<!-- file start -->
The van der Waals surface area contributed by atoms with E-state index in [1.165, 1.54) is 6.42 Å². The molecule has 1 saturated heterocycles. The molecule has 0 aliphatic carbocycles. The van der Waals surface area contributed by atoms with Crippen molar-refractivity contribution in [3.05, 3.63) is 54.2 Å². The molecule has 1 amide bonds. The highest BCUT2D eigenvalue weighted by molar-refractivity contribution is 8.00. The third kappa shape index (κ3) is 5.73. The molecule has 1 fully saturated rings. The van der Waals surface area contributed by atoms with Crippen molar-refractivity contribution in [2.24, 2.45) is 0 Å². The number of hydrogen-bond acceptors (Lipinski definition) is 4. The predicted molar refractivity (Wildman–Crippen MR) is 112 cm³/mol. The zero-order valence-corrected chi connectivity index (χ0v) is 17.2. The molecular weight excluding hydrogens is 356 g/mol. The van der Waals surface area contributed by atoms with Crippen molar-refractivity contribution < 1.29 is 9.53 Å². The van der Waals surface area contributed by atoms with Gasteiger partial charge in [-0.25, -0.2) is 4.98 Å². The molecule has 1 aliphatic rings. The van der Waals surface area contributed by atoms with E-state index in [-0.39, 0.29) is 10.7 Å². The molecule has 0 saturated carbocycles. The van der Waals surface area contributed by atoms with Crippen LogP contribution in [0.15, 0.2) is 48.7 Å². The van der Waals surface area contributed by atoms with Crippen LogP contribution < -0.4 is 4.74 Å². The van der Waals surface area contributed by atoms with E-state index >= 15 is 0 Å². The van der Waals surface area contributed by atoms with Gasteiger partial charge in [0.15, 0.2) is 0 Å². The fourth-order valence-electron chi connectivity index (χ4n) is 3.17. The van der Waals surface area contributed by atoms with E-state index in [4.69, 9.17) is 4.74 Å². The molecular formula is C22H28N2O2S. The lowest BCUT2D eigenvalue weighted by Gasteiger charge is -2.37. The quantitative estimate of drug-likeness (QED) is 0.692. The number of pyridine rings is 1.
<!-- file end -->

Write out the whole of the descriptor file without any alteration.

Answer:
The van der Waals surface area contributed by atoms with E-state index in [1.165, 1.54) is 6.42 Å². The molecule has 1 saturated heterocycles. The molecule has 0 aliphatic carbocycles. The van der Waals surface area contributed by atoms with Crippen molar-refractivity contribution in [3.05, 3.63) is 54.2 Å². The molecule has 1 amide bonds. The highest BCUT2D eigenvalue weighted by molar-refractivity contribution is 8.00. The third kappa shape index (κ3) is 5.73. The molecule has 1 fully saturated rings. The van der Waals surface area contributed by atoms with Crippen molar-refractivity contribution in [2.24, 2.45) is 0 Å². The number of hydrogen-bond acceptors (Lipinski definition) is 4. The predicted molar refractivity (Wildman–Crippen MR) is 112 cm³/mol. The zero-order valence-corrected chi connectivity index (χ0v) is 17.2. The molecular weight excluding hydrogens is 356 g/mol. The van der Waals surface area contributed by atoms with Crippen molar-refractivity contribution < 1.29 is 9.53 Å². The van der Waals surface area contributed by atoms with Gasteiger partial charge in [-0.25, -0.2) is 4.98 Å². The molecule has 1 aliphatic rings. The van der Waals surface area contributed by atoms with E-state index in [-0.39, 0.29) is 10.7 Å². The molecule has 0 saturated carbocycles. The van der Waals surface area contributed by atoms with Crippen LogP contribution in [0.15, 0.2) is 48.7 Å². The van der Waals surface area contributed by atoms with Crippen LogP contribution < -0.4 is 4.74 Å². The van der Waals surface area contributed by atoms with E-state index >= 15 is 0 Å². The van der Waals surface area contributed by atoms with Gasteiger partial charge in [0.15, 0.2) is 0 Å². The fourth-order valence-electron chi connectivity index (χ4n) is 3.17. The van der Waals surface area contributed by atoms with E-state index in [4.69, 9.17) is 4.74 Å². The molecular formula is C22H28N2O2S. The lowest BCUT2D eigenvalue weighted by Gasteiger charge is -2.37. The quantitative estimate of drug-likeness (QED) is 0.692. The number of pyridine rings is 1.